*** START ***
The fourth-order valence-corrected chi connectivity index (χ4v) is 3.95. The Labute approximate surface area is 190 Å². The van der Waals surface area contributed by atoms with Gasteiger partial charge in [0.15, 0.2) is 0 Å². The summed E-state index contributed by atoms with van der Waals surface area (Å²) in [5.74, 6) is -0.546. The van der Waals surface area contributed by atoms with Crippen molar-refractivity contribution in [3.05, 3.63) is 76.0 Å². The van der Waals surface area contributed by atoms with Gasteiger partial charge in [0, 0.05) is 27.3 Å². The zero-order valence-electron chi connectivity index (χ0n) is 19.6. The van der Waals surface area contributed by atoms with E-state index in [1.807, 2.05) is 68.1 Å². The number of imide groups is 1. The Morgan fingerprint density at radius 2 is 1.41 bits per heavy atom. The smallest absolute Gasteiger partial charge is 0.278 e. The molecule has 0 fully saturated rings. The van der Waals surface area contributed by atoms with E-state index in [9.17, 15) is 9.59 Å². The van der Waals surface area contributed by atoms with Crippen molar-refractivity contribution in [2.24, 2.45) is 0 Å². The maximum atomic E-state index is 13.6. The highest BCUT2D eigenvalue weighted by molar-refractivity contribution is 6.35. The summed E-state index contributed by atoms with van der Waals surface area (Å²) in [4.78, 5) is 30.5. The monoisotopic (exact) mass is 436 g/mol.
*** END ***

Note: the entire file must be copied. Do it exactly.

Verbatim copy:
The fourth-order valence-corrected chi connectivity index (χ4v) is 3.95. The Labute approximate surface area is 190 Å². The van der Waals surface area contributed by atoms with Gasteiger partial charge in [0.15, 0.2) is 0 Å². The summed E-state index contributed by atoms with van der Waals surface area (Å²) in [5.74, 6) is -0.546. The van der Waals surface area contributed by atoms with Crippen molar-refractivity contribution in [3.05, 3.63) is 76.0 Å². The van der Waals surface area contributed by atoms with Gasteiger partial charge in [0, 0.05) is 27.3 Å². The zero-order valence-electron chi connectivity index (χ0n) is 19.6. The van der Waals surface area contributed by atoms with E-state index in [1.807, 2.05) is 68.1 Å². The number of imide groups is 1. The Morgan fingerprint density at radius 2 is 1.41 bits per heavy atom. The smallest absolute Gasteiger partial charge is 0.278 e. The molecule has 0 fully saturated rings. The van der Waals surface area contributed by atoms with E-state index in [9.17, 15) is 9.59 Å². The van der Waals surface area contributed by atoms with Crippen molar-refractivity contribution in [2.24, 2.45) is 0 Å². The maximum atomic E-state index is 13.6. The highest BCUT2D eigenvalue weighted by molar-refractivity contribution is 6.35. The summed E-state index contributed by atoms with van der Waals surface area (Å²) in [4.78, 5) is 30.5. The monoisotopic (exact) mass is 436 g/mol.